Most investors would agree that 2018 will go down as a year of turmoil with markets showing mixed results across various segments. After starting off on a strong footing, the market saw not one but two considerable corrections this year that has in many cases erased most, if not all of the earnings for the year.
Cameco has long been viewed as a troubled, if not risky investment owing to the prolonged weakness in uranium prices that has persisted for nearly a decade. That weakness, coupled with the fact that Cameco maintained its production levels while demand remained weak resulted in a massive supply glut of uranium on the market.
A recap of 2018: cuts, and perhaps, opportunity?
Toward the end of last year, Cameco began the process of scaling back production, with the hope being that sustained, if not growing demand for uranium would gradually reduce and then eliminate the supply glut in the market and drive prices higher.
Cameco also underwent a series of deep albeit necessary cuts to staffing during the year and even slashed its dividend, which at one point provided a yield of 3% to more of a token state of $0.08 per year.
Concurrently, that growing demand for uranium was founded in a resurgence in nuclear reactor construction was witnessed across the world as nations experiencing infrastructure booms turned to nuclear power as a means to quickly provide a source of affordable power to their power grids. Specifically, India, China, and Russia have led the charge in this regard, representing over half of the reactors under construction worldwide.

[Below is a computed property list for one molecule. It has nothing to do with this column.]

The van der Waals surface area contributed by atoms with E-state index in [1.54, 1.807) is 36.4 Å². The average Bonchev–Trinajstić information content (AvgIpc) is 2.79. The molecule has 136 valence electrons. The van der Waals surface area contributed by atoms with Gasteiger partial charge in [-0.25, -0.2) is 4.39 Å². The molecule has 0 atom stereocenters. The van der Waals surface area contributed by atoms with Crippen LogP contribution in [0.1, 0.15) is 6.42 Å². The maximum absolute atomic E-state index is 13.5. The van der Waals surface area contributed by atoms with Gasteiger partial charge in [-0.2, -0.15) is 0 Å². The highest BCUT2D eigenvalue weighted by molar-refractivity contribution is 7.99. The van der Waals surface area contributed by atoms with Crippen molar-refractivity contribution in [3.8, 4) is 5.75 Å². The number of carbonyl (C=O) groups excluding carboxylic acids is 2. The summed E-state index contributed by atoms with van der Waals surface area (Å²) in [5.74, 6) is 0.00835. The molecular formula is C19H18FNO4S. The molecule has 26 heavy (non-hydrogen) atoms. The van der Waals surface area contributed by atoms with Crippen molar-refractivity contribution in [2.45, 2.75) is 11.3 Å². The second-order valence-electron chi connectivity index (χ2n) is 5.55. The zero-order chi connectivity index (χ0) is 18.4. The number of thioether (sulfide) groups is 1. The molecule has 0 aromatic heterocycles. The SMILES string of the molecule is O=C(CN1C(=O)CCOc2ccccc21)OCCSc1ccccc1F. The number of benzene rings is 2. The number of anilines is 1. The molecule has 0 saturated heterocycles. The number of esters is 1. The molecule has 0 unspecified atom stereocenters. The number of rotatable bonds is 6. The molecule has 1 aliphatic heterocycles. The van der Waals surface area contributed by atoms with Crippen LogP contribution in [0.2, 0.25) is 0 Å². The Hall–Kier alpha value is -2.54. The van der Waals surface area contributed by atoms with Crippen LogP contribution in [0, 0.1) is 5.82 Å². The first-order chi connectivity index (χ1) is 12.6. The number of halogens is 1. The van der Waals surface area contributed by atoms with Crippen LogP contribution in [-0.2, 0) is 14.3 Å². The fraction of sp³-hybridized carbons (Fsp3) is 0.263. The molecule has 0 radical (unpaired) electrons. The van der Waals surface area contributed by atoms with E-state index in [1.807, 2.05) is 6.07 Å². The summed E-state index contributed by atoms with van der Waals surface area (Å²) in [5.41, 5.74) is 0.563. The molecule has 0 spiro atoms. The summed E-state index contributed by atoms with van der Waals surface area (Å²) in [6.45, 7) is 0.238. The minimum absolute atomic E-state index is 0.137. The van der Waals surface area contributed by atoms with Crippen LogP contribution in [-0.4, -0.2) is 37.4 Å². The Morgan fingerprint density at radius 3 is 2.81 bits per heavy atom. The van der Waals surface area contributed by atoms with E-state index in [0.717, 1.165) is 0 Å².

Finally, there’s Cameco’s long-standing battle with the CRA that finally came to a close (for the moment) this past fall. The potential tax bill that Cameco could have been held liable for could have hit $2 billion, but the court ruled in Cameco’s favour in the matter. Unfortunately, the relief for Cameco is only temporary as the CRA recently moved to appeal the decision.
Should you buy?
Whether it’s the production cuts or ramping up in demand, uranium prices are finally witnessing some growth. Over the course of the past two years prices reached well into the low US$20s per pound, but as of last month, uranium prices have seen steady increases in the previous five months, to the current level of near US$29 per pound.
Industry pundits see this as a direct result of the supply cuts instituted by Cameco and its peers, and a pre-crisis price of US$55 per pound as a possibility within the next few years, which should, in theory, provide a healthy bump in earnings.
In terms of results, Cameco was able to turn a profit in the most recent quarter of $28 million, representing a massive improvement over the $124 million loss reported in the same period last year. While all of this can be interpreted as Cameco pulling through and emerging as a viable investment option, there are still considerable risks in investing that should be weighed.
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Fool contributor Demetris Afxentiou has no position in any of the stocks mentioned.